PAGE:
We were lucky enough to receive part-funding from the Tindall Foundation and the Nelson Bays Community Foundation. The adventure and activities are expensive, but they are essential as they make the programme attractive.
What does critical literacy look like for these guys?
It’s turning up regularly, in a suitable condition to participate. It’s dealing with your life issues – Periodic Detention, your girlfriend, finding a home, eating real food, dealing with Work and Income, identifying the skills that you have and getting the confidence to look for work.
It’s about making good decisions. It’s about controlling their impulses.
What good can we do in 10 weeks?
Ten weeks is not long, not at all. Despite this, we saw some encouraging outcomes.
Here are one of the boy’s self-identified goals. Others included a change of attitude, getting back their driver licence, passing a drug test, getting a job. All basic and good goals.
The challenges we saw
And these are the challenges we encountered.
- Alcohol and other drug issues
- Negative attitude to authority
- Low concentration span
- Outlook – low expectations / horizons
- Lack of personal integrity
- Intense negative peer pressure
- Challenges getting to the course (due to logistics and attitudes).
None of these challenges are new territory for our organisation. What was novel for us was the frequency and number of these challenges that would arise at any one time.
We are an organisation of tutors, not social workers. These challenges really impacted on the course. We spent a lot of time chasing people who said they were going to turn up and didn’t. We spent a lot of time keeping the conversation positive and keeping the students on task. We spent a lot of time solving problems rather than teaching.
Not so different in the end
We learned that works for them is to be affirmed, not judged. These guys are no better or worse than any other people: they just have very different life experiences and levels of education and expectation.
They are really talented – just in different ways. (One can literally make your car disappear in 60 seconds.)
So a successful result looks like further study with us or somewhere else, it looks like a job or structure in their lives around the job hunt, it looks like healthy relationships. It looks like achieving those goals that they themselves set in week one.
And how did we do?
Four out of seven starters completed the course. This is significant, given the challenges these guys were facing in their lives.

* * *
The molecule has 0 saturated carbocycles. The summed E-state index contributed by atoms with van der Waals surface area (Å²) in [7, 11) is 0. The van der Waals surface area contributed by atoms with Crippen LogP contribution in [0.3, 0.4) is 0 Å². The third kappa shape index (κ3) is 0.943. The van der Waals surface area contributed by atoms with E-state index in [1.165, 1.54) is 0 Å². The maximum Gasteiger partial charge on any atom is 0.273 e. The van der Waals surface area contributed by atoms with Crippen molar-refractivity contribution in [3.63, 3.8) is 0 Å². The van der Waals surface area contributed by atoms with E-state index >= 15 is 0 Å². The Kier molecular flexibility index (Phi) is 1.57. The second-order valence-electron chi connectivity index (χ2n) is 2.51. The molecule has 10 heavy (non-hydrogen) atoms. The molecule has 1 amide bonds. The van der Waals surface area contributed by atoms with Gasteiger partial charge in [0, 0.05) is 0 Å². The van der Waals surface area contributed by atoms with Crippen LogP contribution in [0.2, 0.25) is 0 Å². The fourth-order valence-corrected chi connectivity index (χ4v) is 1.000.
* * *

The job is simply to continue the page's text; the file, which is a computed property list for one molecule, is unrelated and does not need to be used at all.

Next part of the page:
What of the three non-completers? None left without substantial effort on our behalf to get them to continue. They dropped out due to more pressing issues in their lives, which included substance abuse issues.
All the completers made progress on their goals. Three of them gave the course 4 out of 5 in terms of assistance towards achieving goals and one gave it 5 out of 5.
Two out of the four completers have found work, and one has completed work experience. Moreover, the two who are still looking for work are work-ready.
All four graduates left with 3 credits and a unit standard under their belt. Unit standards aren’t what the course is about, but they are a really good addition.
Finally, they all reported in their exit surveys that they had a good time and that the course was worth their time. We believe this is significant, given their pre-existing attitudes to authority.
We also noticed that they appeared physically better from the better nutrition they were getting while on the course, and that their horizons had lifted with a corresponding lift in attitude.
Now it’s over, and we are asking: have we got it in us to do it again? The more important question might be: what else is out there for this demographic?
We will need to reconsider Fresh Tracks’ future depending on whether we can find another suitable tutor and the required funding.
Support our work
We couldn’t achieve these kinds of results without the support and generosity of funders like The Tindall Foundation and the Nelson Bays Community Foundation. If you’re interested in supporting our work, get in touch for a coffee and let’s chat.